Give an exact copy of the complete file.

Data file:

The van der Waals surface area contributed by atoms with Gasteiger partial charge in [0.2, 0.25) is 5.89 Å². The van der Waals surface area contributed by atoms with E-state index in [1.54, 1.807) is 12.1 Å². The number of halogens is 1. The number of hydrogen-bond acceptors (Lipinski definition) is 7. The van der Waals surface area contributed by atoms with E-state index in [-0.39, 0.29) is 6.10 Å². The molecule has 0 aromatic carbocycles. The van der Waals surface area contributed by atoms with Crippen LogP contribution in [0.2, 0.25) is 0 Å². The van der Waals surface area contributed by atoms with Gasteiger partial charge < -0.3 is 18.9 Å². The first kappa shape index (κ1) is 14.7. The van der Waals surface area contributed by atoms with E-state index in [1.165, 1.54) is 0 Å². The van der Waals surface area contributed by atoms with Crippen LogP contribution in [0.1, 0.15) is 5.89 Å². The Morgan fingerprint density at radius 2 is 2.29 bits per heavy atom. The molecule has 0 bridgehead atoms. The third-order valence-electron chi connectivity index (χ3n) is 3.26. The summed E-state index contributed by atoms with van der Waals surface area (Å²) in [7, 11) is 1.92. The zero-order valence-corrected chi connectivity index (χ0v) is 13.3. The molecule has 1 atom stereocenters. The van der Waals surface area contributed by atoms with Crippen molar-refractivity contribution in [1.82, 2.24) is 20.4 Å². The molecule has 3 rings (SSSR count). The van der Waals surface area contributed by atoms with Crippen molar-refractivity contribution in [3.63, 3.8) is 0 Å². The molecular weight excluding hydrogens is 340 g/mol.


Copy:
The van der Waals surface area contributed by atoms with Gasteiger partial charge in [0.2, 0.25) is 5.89 Å². The van der Waals surface area contributed by atoms with E-state index in [1.54, 1.807) is 12.1 Å². The number of halogens is 1. The number of hydrogen-bond acceptors (Lipinski definition) is 7. The van der Waals surface area contributed by atoms with E-state index in [-0.39, 0.29) is 6.10 Å². The molecule has 0 aromatic carbocycles. The van der Waals surface area contributed by atoms with Crippen LogP contribution in [0.2, 0.25) is 0 Å². The van der Waals surface area contributed by atoms with Gasteiger partial charge < -0.3 is 18.9 Å². The first kappa shape index (κ1) is 14.7. The van der Waals surface area contributed by atoms with E-state index in [1.165, 1.54) is 0 Å². The van der Waals surface area contributed by atoms with Crippen LogP contribution in [0.1, 0.15) is 5.89 Å². The Morgan fingerprint density at radius 2 is 2.29 bits per heavy atom. The molecule has 0 bridgehead atoms. The third-order valence-electron chi connectivity index (χ3n) is 3.26. The summed E-state index contributed by atoms with van der Waals surface area (Å²) in [7, 11) is 1.92. The zero-order valence-corrected chi connectivity index (χ0v) is 13.3. The molecule has 1 atom stereocenters. The van der Waals surface area contributed by atoms with Crippen molar-refractivity contribution in [1.82, 2.24) is 20.4 Å². The molecule has 3 rings (SSSR count). The van der Waals surface area contributed by atoms with Crippen molar-refractivity contribution in [3.63, 3.8) is 0 Å². The molecular weight excluding hydrogens is 340 g/mol.